It may originate from an organ located in the chest or be referred from another part of the body best buy for clindamycin. Signs and symptoms • History: Ask about the following factors o Duration: Constant (likely not cardiac) vs buy clindamycin 150 mg on-line. Causes • Low contractility o Cardiomyopathy o Myocarditis • Poor heart filling o Arrhythmias o Mitral stenosis o Pericardial tamponade • Other valvular heart disease o Examples include acute mitral regurgitation or aortic regurgitation from acute rheumatic fever or endocarditis Signs and symptoms • History o Depends on etiology clindamycin 150mg without a prescription; may have slowly progressing or acute symptoms o Dyspnea generic 150mg clindamycin with amex, syncope, weakness, confusion/coma • Exam o Low blood pressure alone should not make the diagnosis. These patients are in shock because their heart is not squeezing well (contractility problem). Once goal is reached, the infusions should be lowered slowly as blood pressure tolerates (do not turn off completely at once). This may need to be reduced with Captopril or nitroglycerin once above pressors have been started and blood pressure is raised. Be aware that this may further lower their blood pressure, therefore, may need to start pressors prior to or just after intubation. Cardiogenic shock secondary to mitral stenosis and rapid heart rate o These patients are in shock because their left ventricle is unable to fill adequately during diastole (preload problem). If they are in rapid atrial fibrillation, defibrillate o If defibrillation does not work, give Amiodarone or Digoxin ■ Amiodarone 150 mg over 10 minutes ■ Digoxin 0. According to data from three district hospital outpatient clinics with access to echocardiography, the leading causes are cardiomyopathy (41%), rheumatic heart disease (33%), hypertensive heart disease (8%), and congenital heart disease (2%). Ischemic heart disease as a cause of heart failure is thought to remain relatively uncommon in Rwanda, particularly in more rural settings. If anything other normal or cardiomyopathy, should be referred for formal echocardiogram (possible candidates for cardiac surgery) Management: Initial approaches to heart failure the same in all patients. Severe heart failure may require aggressive airway management with positive pressure ventilation or intubation. Heart failure secondary to high afterload) o Need to rapidly decrease afterload to allow the left side of the heart to empty ■ N itroglycerin0. Heart failure secondary to poor heart filling: Main causes in Rwanda include tamponade and mitral stenosis o Tamponade ■ Iflargeeffusionandinshock,performimmediatebedside pericardiocentesis (see pericardial effusion chapter for information on procedure) o Mitral stenosis: ■ Look for and treat rapid atrial fibrillation, including anticoagulation. Recommendations • Heart failure is a common presentation in Rwanda, but very difficult to manage in a resource limited environment. If one is not immediately available, use blood pressure measurements (very high or very low will have different treatments as above), renal function (high Cr has worse prognosis), diuresis, and palpation of extremities (cold extremities=shock) to guide your management. Aggressive management is needed early in order to ensure good outcome for patient. Bradycardia may reflect a primary cardiac problem or may be a marker of disease in another system. Tachycardia may reflect a primary cardiac problem or may be a marker of disease in another system. Causes • Sinus tachycardia: The rhythm is a marker of a disease and not a disease itself. When this fluid collection impairs cardiac filling, it is considered pericardial tamponade. Causes • Trauma with a hemopericardium • Infection (Tuberculosis most common; viruses also can cause) • Cancer (often metastatic and often bloody) • Renal failure Signs and symptoms • Pericardial effusion can mimic symptoms of pericarditis including chest pain (often pleuritic and positional), palpitations, malaise, weakness and shortness of breath. Circumferential effusions causing right atrium and/ or right ventricular collapse during diastole. Must urgently reduce pericardial effusion to allow heart to fill by performing a pericardiocentesis (see Appendix). Recommendations • Tuberculosis most important and reversible cause of pericardial effusion in our setting. Hypertensive Emergency Definition • Hypertension: A chronic, usually asymptomatic disease defined as persistently elevated blood pressure > 140/90 in adults. See Chapter on Non-traumatic Headache for guidance on whether a headache needs further investigation • Exam: Look for signs and symptoms of end organ damage o Neurologic: Altered mental status, focal neurologic deficits, papilledema, reduced visual acuity o Cardiac: Acute pulmonary edema, ischemia o Be sure that you are measuring blood pressure with an appropriately sized cuff Consider formal echo and renal ultrasound if working up secondary causes of hypertension. Be careful of rapid drops in blood pressure with Nifedipine and Hydralazine, as this can cause end organ damage. Infective Endocarditis Definition: Infection of the endocardium (valves and/ or mural endocardium). Risk increased greatly with rheumatic or prosthetic heart valves or with history of congenital heart disease. More subtle findings include vascular phenomenon (Janeway lesions, splinter hemorrhages, other systemic emboli) and immune phenomenon (splenomegaly, nephritis, Osier nodes, Roth spots) • Bedside ultrasound should be used to look for clear evidence of vegetation. Management • It is impossible to treat endocarditis unless you consider it in your differential diagnosis! Consider in any patient with a fever and either new murmur or signs of thrombotic emboli (gangrene limb, stroke). Treat according the heart failure algorithms (see heart failure chapter) • Many patients will require surgical intervention and should be transferred immediately to referral center with cardiology available. Recommendations • All patients with suspected endocarditis should be referred to center capable of performing echocardiography and cardiology review. But if the patient is very sick, do not delay antimicrobial therapy Syncope Definition: Syncope is a transient loss of consciousness followed by complete recovery of neurologic function without resuscitative efforts. It is caused by either lack of blood flow to both cerebral hemispheres or to the reticular activating systems. Pre-syncope is transient near loss of consciousness and is treated the same as syncope. Other causes include obstructive lesions (hypertrophic cardiomyopathy, pericardial tamponade, stenotic valve lesions), very large pulmonary embolism. However, given lack of resources to address an identified problem, should not be routinely recommended. The emergency provider must attempt to differentiate a "surgical abdomen" from a non-surgical abdomen. Patients require aggressive, early treatment and often early transfer to referral hospital. Liver disorders are divided into two categories - acute or chronic - depending on the duration of the illness. However, it is appropriate to transfer these patients if there is a possibility for another diagnostic cause of confusion (i. Transfer patients with continued fever, tachycardia, low blood pressure, or other signs of acute illness not getting better with antibiotics. Recommendations • Complications from chronic liver disease can be complicated and life- threatening. Providers must recognize gallbladder infections and treat with appropriate antibiotics. Appendicitis Definition: Inflammation or infection of the appendix caused by acute obstruction of appendiceal lumen and eventual ischemia of the bowel wall. Care must be taken to exclude alternative etiologies of abdominal pain, particularly in women of child-bearing age. Imaging: none Management • Acute Diarrheal Illness: The goal of management is to provide appropriate fluid resuscitation, determine cause, and initiate specific antimicrobial therapies where appropriate. Pylori treatment o Consider early referral for endoscopy in patients with weight loss, vomiting after eating, dysphagia. Abdominal Mass Definition: Any abnormal collection of tissue in the abdominal region. Cancers that are recognized early have much better prognoses as treatments are more feasible. Testicular torsion is an emergency- surgery can correct the problem and save the testis if done within six hours. Signs and symptoms • Timing of onset of pain- if less than six hours, transfer immediately without work up o Torsion: sudden onset scrotal, inguinal, or abdominal pain. If clinical diagnosis is suspicious for torsion and less than 6hr since onset of symptoms, refer immediately for ultrasound and surgical evaluation without delay. Management: The general goal is to decide whether there is a high likelihood of testicular torsion based on exam and history If immediate transfer not possible or if arrival to urology will be more than 6hr after onset of pain, attempt manual detorsion. Use an ultrasound, when available, to verify a full bladder and ensure no bowel is present.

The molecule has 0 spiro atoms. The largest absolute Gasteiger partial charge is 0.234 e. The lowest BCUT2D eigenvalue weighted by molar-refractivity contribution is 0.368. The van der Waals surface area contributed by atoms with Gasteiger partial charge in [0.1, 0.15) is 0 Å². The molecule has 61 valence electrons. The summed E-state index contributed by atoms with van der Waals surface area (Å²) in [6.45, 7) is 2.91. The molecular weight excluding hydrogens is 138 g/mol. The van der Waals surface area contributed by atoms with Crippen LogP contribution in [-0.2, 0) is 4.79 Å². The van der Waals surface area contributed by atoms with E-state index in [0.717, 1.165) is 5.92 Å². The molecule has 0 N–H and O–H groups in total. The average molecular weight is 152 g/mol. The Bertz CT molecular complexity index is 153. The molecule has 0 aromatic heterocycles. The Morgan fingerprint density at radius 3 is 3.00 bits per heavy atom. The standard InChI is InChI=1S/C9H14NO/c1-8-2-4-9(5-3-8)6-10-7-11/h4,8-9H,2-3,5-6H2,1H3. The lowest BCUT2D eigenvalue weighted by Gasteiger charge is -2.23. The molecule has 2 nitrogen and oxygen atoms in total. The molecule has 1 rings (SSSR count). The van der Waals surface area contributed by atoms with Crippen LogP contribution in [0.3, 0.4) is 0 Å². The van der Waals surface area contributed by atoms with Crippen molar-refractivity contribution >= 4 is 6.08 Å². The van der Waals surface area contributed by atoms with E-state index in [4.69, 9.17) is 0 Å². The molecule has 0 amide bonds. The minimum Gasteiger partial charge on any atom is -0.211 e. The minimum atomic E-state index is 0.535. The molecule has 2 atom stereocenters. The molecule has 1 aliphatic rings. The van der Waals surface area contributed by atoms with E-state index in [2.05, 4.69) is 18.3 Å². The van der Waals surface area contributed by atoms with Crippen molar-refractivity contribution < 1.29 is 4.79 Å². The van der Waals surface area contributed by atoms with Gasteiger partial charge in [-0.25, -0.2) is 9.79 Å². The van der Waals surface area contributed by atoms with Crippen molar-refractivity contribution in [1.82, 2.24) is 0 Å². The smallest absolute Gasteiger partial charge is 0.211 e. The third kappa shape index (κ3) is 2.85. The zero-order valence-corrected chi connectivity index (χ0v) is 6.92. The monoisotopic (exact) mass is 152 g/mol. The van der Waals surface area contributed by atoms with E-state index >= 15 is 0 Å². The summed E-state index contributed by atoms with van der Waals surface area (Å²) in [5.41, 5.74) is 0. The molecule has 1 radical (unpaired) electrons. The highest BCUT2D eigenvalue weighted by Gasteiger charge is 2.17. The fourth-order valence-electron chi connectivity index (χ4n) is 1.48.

As with other planning examples clindamycin 150 mg visa, food waste and to what extent the amount of energy offered would need to exceed the target median intake need to be consid- ered generic clindamycin 150mg with visa. Assessing the plan following its implementation would lead to further refinements cheap clindamycin 150mg on line. Assessing Energy Intakes As was true for planning buy clindamycin 150 mg fast delivery, the approach to assessing the adequacy of energy intakes differs from that described for other nutrients. Perhaps more importantly though, it is related to the fact that for energy, unlike most nutrients, a readily observable, accurate biological indicator—body weight—can be used to assess the long-term adequacy of energy intake. The availability of a biological indicator to assess the adequacy of energy intake becomes particularly critical because of the effect of dietary underreporting on the assessment of adequacy. It is now widely accepted, and supported by a large body of literature, that underreporting of food intake is pervasive in dietary surveys (Black et al. Underreporters can constitute anywhere from 10 to 45 percent of the total sample, depend- ing on the age, gender, and body composition of the sample. Under- reporting tends to increase in prevalence as children age (Livingstone et al. Both the prevalence and severity of underreporting is greater among obese individuals compared with lean individuals (Bandini et al. In addition, those of low socioeconomic status (characterized by low incomes, low educational attainment, and low literacy levels) are more likely to report low energy intakes (Johnson et al. Theoretically, one could compare the usual energy intake of an individual to his or her requirement to maintain current weight and activity level, as estimated using the equations developed to estimate energy expenditure. Accordingly, comparing the individual’s intake to the calculated average expenditure is essentially meaningless. If the woman’s actual energy intake averaged 2,200 kcal, her actual intake could be inadequate, adequate, or excessive. Excessive intake must be interpreted as being excessive in relation to energy expenditure. In many cases, intake may not be excessive in absolute terms; instead, inadequate energy expenditure may be the primary factor in con- tributing to long-term positive energy balance. This has important implica- tions for how this issue is best addressed at the population level. There are a number of reasons why increased energy expenditure may be a more appropriate solution than decreased energy intake to long-term positive energy balance (i. First, restricting energy intake also decreases the ability to meet requirements of many nutrients. Increasing physical activity, thereby improving fitness, improves health outcomes of overweight individuals irrespective of changes in relative weight (Blair et al. In addition to the major impact of underreporting on assessment of the adequacy of energy intake, it also has potential implications for other macronutrients. If it is assumed that underreporting of macronutrients occurs in propor- tion to underreporting of energy intake, macronutrients expressed as a percentage of energy would be relatively accurate. Underreporting would, however, overestimate the prevalence of dietary inadequacy for protein, indispensable amino acids, and carbo- hydrate. It could also lead to an overestimate of the percentage of energy derived from carbohydrate. Added Sugars Added sugars are defined as sugars and syrups that are added to foods during processing or preparation. Specifically, added sugars include white sugar, brown sugar, raw sugar, corn syrup, corn-syrup solids, high-fructose corn syrup, malt syrup, maple syrup, pancake syrup, fructose sweetener, anhydrous dextrose, and crystal dextrose. Since added sugars provide only energy when eaten alone and lower nutrient density when added to foods, it is suggested that added sugars in the diet should not exceed 25 percent of total energy intake. Usual intakes above this level place an individual at potential risk of not meeting micronutrient requirements. To assess the sugar intakes of groups requires knowledge of the distri- bution of usual added sugar intake as a percent of energy intake. Once this is determined, the percentage of the population exceeding the maximum suggested level can be evaluated. Dietary, Functional, and Total Fiber Dietary Fiber is defined in this report as nondigestible carbohydrates and lignin that are intrinsic and intact in plants. Instead, it is based on health benefits asso- ciated with consuming foods that are rich in fiber. Fiber consumption can be increased by substituting whole grain or products with added cereal bran for more refined bakery, cereal, pasta, and rice products; by choosing whole fruits instead of fruit juices; by con- suming fruits and vegetables without removing edible membranes or peels; and by eating more legumes, nuts, and seeds. For example, whole wheat bread contains three times as much Dietary Fiber as white bread, and the fiber content of a potato doubles if the peel is consumed. For most diets (those that have not been fortified with Functional Fiber that was isolated and added for health purposes), the contribution of Functional Fiber is minor relative to the naturally occurring Dietary Fiber. Because there is insufficient evidence of deleterious effects of high Dietary Fiber as part of an overall healthy diet, a Tolerable Upper Intake Level has not been established. Thus, when planning diets for individuals, it is necessary to first calculate the individual’s esti- mated energy expenditure, determine 20 and 35 percent of this number in kilocalories, and then divide by 9 kcal/g to get the range of fat intake in grams per day. For example, a person whose energy expenditure was 2,300 kcal/day should aim for an energy intake from fat of 460 to 805 kcal/ day. Likewise, when assessing fat intakes of individuals, the goal is to deter- mine if usual energy intake from total fat is between 20 and 35 percent. As illustrated above, this is a relatively simple calculation assuming both usual fat intake and usual energy intake are known. However, because dietary data are typically based on a small number of days of records or recalls, it may not be possible to state with confidence that a diet is within this range. If planning is for a confined population, a procedure similar to the one described for individuals may be used: determine the necessary energy intake from the planned meals and plan for a fat intake that pro- vides between 20 and 35 percent of this value. If the group is not confined, then planning intakes is more complex and ideally begins with knowledge of the distribution of usual energy intake from fat. Then the distribution can be examined, and feeding and education programs designed to either increase, or more likely, decrease the percent of energy from fat. Assessing the fat intake of a group requires knowledge of the distribution of usual fat intake as a percent of energy intake. Thus, there are several consider- ations when planning and evaluating n-3 and n-6 fatty acid intakes. However, with increasing intakes of either of these three nutrients, there is an increased risk of coronary heart disease. Chapter 11 provides some dietary guidance on ways to reduce the intake of saturated fatty acids, trans fatty acids, and cholesterol. For example, when planning diets, it is desirable to replace saturated fat with either monounsaturated or polyunsaturated fats to the greatest extent possible. This implies that requirements and recommended intakes vary among indi- viduals of different sizes, and should be individualized when used for dietary assessment or planning. However, this method requires a number of assump- tions, including that the individual requirement for the nutrient in question has a symmetric distribution. Planning the Diet When planning a diet for an individual, recommended intakes can be determined on the basis of the individual’s body weight. Thus, determining a recommended protein intake based on current body weight may not be appropriate for those who are signifi- cantly underweight or overweight. For example, a medical professional might choose to specify a protein intake for a malnourished, underweight patient based on what the patient’s body weight would be if he were healthy. A patient weighing 40 kg, whose body weight when healthy was 55 kg, could thus have a recommended protein intake of 44 g/day (55 kg × 0. Conversely, protein intakes recommended for individuals who are morbidly obese could be based on the amounts recommended for those with more normal body weights. In other words, it was not necessary to assess or plan for intakes of indispensable amino acids. The simplest scenario for answering this question relates to dietary planning for individuals. Data in Table 13-2 suggest that although most protein sources provide recommended amounts of threonine, tryptophan, and sulfur-containing amino acids, this is not true for lysine. Even then, diets could be marginal, as the data in Table 13-2 regarding amino acid compo- sition do not account for the apparent lower digestibility of some plant protein sources. Thus, it appears that, in addition to assessing and planning total protein intakes, it is also necessary to assess and plan for intakes of the amino acid lysine in individuals consuming proteins with low levels of lysine.